From (His)story to Ourstory – Youth Lead Mural Art Project to Tell the Story of This Enchanted Land

By Anthony Fleg, Native Health Initiative

Albuquerque – Empowered youth, hot summer sun, paintbrushes and the north-facing wall of the Albuquerque Center for Peace and Justice. These are the ingredients of an ambitious mural art project that contrasts iconic images and struggles with their modern-day counterparts. The goal is to tell “ourstory”, the heroes, events, and cultures of New Mexico often forgotten in textbooks.

Liz Carrasco and Lillian Fernandez, two college-bound youth interns with the SouthWest Organizing Project (SWOP) came up with the idea of the project through conversations with fellow SWOP youth.

Taking a break from the mural work being done outside, I had the chance to sit down with both students on the first day that the project began.

We envision the art as a space to come together as a community and represent  who we are,” says Liz, a graduate of the South Valley Academy who is headed to UNM to study political science.

Lillian sees the project as an extension of her love for art. “I think that this project, led by youth activists and artists, shows the power art has to improve our world.” A graduate of Nuestros Valores High School, she will be attending La Sierra University in Riverside California, planning to become a veterinarian.

“The mural is going to have images that you would not normally see together – the Virgin de Guadelupe reaching down to help a mother in need, an Aztec dancer who is break dancing…we will have freedom fighters from the past such as Dolores Huerta, Jeanne Gauna, and Geronimo alongside our struggles of today, such as the Statue of Liberty and a family on their knees, both detained by immigration,” says Liz.

Curious to hear about how the project got started, I asked them to explain.

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Join Prosperity Watch in Publicly Shaming PNM’s Overpaid Execs

By Tracy Dingmann

Outrage over the Public Service of New Mexico’s plan to raise rates on New Mexico customers while paying its top executives millions has prompted one local group to form a “Shame Campaign” against PNM.

Prosperity Works, a nonprofit that works to bring energy efficiency and economic stability to New Mexico families, recently launched the campaign after the Albuquerque Journal reported that PNM’s new top executive, CEO Pat Vincent-Collawn received a $1.22 million bonus in addition to her $550k salary, for a total compensation of $1.7 million.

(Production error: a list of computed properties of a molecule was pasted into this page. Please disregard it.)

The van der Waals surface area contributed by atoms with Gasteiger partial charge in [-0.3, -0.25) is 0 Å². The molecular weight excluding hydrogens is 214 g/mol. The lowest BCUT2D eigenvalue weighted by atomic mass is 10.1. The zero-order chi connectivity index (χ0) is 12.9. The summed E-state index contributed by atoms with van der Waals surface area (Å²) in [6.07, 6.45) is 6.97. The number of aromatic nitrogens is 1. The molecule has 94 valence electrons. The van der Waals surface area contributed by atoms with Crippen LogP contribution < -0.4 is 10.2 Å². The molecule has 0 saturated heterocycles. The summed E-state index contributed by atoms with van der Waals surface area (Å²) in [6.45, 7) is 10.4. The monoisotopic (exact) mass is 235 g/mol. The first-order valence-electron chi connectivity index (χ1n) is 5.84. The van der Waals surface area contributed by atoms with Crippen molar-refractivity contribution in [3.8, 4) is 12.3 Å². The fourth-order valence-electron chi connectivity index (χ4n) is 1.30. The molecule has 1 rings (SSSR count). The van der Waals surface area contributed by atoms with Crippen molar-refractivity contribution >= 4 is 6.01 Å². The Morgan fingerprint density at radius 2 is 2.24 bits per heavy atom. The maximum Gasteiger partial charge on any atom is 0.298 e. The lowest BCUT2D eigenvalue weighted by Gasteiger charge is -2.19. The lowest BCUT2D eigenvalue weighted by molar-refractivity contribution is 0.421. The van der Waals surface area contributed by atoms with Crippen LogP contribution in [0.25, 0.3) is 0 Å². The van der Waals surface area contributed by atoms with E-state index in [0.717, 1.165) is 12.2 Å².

The company’s other top four officers received bonuses ranging from $166,466 to $525,466, and the chairman of PNM’s board was paid $1.2 million, for a total of about $ 5 million in bonuses.

This news comes approximately one month before PNM’s hearing before the Public Regulation Commission regarding its request to raise New Mexico’s rates by $85 million, as well as charge an additional $20 million in fees and riders.

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Important EPA Hearing Tomorrow on the San Juan Generating Station!

By Tracy Dingmann

The Environmental Protection Agency will hold a public hearing in Farmington tomorrow to determine the scope of a plan to force cleaner operation of the San Juan Generating Station in the Four Corners area.

The San Juan Generating Station is known as one of the dirtiest coal-burning power plants in the nation. The massive 1,848 megawatt coal-fired power plant is owned primarily by Public Service Company of New Mexico, or PNM. The plant, which consists of four coal-fired boilers, is located in northwestern New Mexico near the town of Waterflow.

The power plant is the second largest source of air pollution in New Mexico (right behind the Four Corners power plant). Every year, its air pollution contributes to 33 premature deaths, 600 asthma attacks, 31 asthma-related emergency room visits, and other health impacts, at an estimated cost of more than $254 million.

Its air pollution affects indigenous communities in the region, a number of National Parks and Monuments, and regional smog levels, the nearest being Mesa Verde National Park, which is 30 miles north.